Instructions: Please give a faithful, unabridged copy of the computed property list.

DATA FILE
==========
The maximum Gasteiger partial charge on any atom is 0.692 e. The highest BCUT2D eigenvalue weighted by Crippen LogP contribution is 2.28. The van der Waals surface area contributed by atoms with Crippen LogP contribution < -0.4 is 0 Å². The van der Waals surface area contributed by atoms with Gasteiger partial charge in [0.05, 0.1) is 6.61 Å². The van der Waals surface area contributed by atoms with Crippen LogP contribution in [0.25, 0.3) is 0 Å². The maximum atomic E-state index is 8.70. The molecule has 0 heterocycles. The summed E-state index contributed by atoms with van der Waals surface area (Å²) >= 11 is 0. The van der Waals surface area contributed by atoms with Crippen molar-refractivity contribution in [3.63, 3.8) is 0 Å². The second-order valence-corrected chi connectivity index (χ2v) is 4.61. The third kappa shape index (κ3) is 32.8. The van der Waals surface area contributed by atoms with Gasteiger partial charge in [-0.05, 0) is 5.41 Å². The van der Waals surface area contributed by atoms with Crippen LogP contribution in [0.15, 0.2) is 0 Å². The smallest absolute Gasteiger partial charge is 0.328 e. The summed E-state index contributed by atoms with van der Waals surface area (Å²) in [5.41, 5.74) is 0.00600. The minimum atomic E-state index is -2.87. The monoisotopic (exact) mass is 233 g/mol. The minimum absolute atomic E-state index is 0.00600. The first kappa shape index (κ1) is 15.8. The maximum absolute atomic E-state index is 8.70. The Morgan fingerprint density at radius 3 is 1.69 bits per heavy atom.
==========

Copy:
The maximum Gasteiger partial charge on any atom is 0.692 e. The highest BCUT2D eigenvalue weighted by Crippen LogP contribution is 2.28. The van der Waals surface area contributed by atoms with Crippen LogP contribution < -0.4 is 0 Å². The van der Waals surface area contributed by atoms with Gasteiger partial charge in [0.05, 0.1) is 6.61 Å². The van der Waals surface area contributed by atoms with Crippen LogP contribution in [0.25, 0.3) is 0 Å². The maximum atomic E-state index is 8.70. The molecule has 0 heterocycles. The summed E-state index contributed by atoms with van der Waals surface area (Å²) >= 11 is 0. The van der Waals surface area contributed by atoms with Crippen molar-refractivity contribution in [3.63, 3.8) is 0 Å². The second-order valence-corrected chi connectivity index (χ2v) is 4.61. The third kappa shape index (κ3) is 32.8. The van der Waals surface area contributed by atoms with Gasteiger partial charge in [-0.05, 0) is 5.41 Å². The van der Waals surface area contributed by atoms with Crippen LogP contribution in [0.15, 0.2) is 0 Å². The smallest absolute Gasteiger partial charge is 0.328 e. The summed E-state index contributed by atoms with van der Waals surface area (Å²) in [5.41, 5.74) is 0.00600. The minimum atomic E-state index is -2.87. The monoisotopic (exact) mass is 233 g/mol. The minimum absolute atomic E-state index is 0.00600. The first kappa shape index (κ1) is 15.8. The maximum absolute atomic E-state index is 8.70. The Morgan fingerprint density at radius 3 is 1.69 bits per heavy atom.